Spring Thaws Mean Waterfalls...the time to
fall for Water in California
Californians have been given the message: Water
is a precious commodity and the amount of it is not enough to meet
everyone's needs. That's why the public loves its water, and falls for
waterfalls during the spring thaw.
Snow melts from the Sierra Mountains create a
beautiful site, a great ride for white water rafting trips, and the ideal
time to tour the areas where waterfalls exist.
Several best bets for waterfall sightings in
Calif. are the Shasta Cascade in Northern California, and Yosemite National
Park, in late April and early May, when maximum viewing exists. We've been
there in the spring and seen several. They mesmerize tourists who drive
hundreds of miles or fly thousands of miles distance to enjoy California's
outdoor resources and attractions.
Waterfalls can be seen in Northern
California's Shasta Cascade:
Whiskeytown Falls - Whiskeytown National
Frazier Falls - Lakes Basin Recreation Area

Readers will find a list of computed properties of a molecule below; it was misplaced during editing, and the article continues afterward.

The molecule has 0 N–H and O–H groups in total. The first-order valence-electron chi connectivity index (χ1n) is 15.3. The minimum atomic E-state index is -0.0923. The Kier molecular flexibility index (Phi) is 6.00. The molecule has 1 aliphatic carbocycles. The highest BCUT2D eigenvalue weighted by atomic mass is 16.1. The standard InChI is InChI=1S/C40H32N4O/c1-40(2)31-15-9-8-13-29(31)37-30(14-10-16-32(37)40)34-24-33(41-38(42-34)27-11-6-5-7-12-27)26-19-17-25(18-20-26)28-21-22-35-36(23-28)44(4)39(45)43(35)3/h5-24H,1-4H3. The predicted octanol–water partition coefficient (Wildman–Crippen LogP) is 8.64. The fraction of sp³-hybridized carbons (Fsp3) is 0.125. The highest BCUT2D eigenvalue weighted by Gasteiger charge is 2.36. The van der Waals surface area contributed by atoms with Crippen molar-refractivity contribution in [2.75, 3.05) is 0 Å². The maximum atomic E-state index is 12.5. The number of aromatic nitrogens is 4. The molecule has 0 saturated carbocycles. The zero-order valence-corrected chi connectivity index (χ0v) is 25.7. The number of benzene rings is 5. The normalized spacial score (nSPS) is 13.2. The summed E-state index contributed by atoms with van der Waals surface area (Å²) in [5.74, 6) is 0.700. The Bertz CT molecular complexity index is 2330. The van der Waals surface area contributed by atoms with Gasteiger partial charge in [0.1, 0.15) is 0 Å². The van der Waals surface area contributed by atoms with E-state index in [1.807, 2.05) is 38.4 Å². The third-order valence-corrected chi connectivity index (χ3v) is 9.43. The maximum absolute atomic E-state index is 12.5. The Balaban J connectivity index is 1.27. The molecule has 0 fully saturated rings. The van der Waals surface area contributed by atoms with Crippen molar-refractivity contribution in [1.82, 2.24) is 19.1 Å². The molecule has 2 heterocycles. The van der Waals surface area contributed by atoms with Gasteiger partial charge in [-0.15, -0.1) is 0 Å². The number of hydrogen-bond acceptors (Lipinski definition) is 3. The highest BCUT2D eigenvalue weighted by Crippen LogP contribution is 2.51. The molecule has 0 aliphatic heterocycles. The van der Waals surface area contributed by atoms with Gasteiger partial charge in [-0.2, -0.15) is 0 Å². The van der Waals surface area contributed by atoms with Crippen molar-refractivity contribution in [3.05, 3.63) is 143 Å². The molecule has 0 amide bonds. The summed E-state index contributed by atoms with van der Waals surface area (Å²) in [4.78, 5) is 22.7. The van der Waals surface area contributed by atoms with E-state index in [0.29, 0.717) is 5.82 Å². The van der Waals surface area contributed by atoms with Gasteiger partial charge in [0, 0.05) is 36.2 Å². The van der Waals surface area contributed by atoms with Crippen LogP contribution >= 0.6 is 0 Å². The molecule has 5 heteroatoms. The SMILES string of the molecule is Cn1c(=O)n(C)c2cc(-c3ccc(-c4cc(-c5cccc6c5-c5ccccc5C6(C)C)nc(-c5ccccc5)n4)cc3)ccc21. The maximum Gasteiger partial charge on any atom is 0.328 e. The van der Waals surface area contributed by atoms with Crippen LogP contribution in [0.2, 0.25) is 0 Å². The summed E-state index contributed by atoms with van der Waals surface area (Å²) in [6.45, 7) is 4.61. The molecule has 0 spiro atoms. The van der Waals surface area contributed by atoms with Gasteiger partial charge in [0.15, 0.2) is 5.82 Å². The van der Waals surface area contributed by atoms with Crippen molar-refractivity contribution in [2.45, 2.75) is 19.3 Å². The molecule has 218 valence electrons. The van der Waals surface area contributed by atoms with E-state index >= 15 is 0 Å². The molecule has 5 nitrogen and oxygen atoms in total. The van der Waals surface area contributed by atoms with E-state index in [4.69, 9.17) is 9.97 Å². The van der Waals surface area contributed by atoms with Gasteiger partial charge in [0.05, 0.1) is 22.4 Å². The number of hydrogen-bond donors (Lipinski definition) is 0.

Kings Creek Falls - Lassen Volcanic National
McCloud Falls - McCloud
Grey Falls - west of Burnt Ranch
Feather Falls - Lake Oroville
Burney Falls, located in Burney McArthur State
Waterfalls in Yosemite National Park peak
activity in May
Vernal Fall - at Glacier Point... narrows and
separates into one, two, or three falls as water flows decrease
Nevada Fall - from Mist Trail (594 feet)
Ribbon Fall seemingly falls out of the sky on an
Ribbon Fall- from just beyond the turn for
Bridalveil Fall on the drive into Yosemite Valley (1,612 feet)
Horsetail Fall from east of El Capitan (1,000
Illilouette Fall - Panorama Trail, a few miles
from Glacier Point (370 feet)
Wapama Falls - from the parking lot at
O’Shaughnessy Dam at Hetch Hetchy Valley (1,400 feet)
Chilnualna Falls - hike in Wawona on steep trail
Waterfalls normally run considerably lower in
late summer. Water for Californians massive population and farming comes
from the snow melt and water that flows from the mountains in waterfalls and
streams to reservoirs that capture the fresh water source. Waterfalls offer
visual beauty and sounds as the water rushes from steep mountains down
rocks, along crevices and spills into lakes, rivers and streams.
The human body is 55 to 60% water, and blood is
approx. 95% water. Humans lose about 1 cup of water each day through normal
breathing and activities.
California was in its third year of water
drought and citizens were urged to cut back use of water by 20% back in 2009.
2010 brought above average rainfall, and some splendid waterfalls viewing.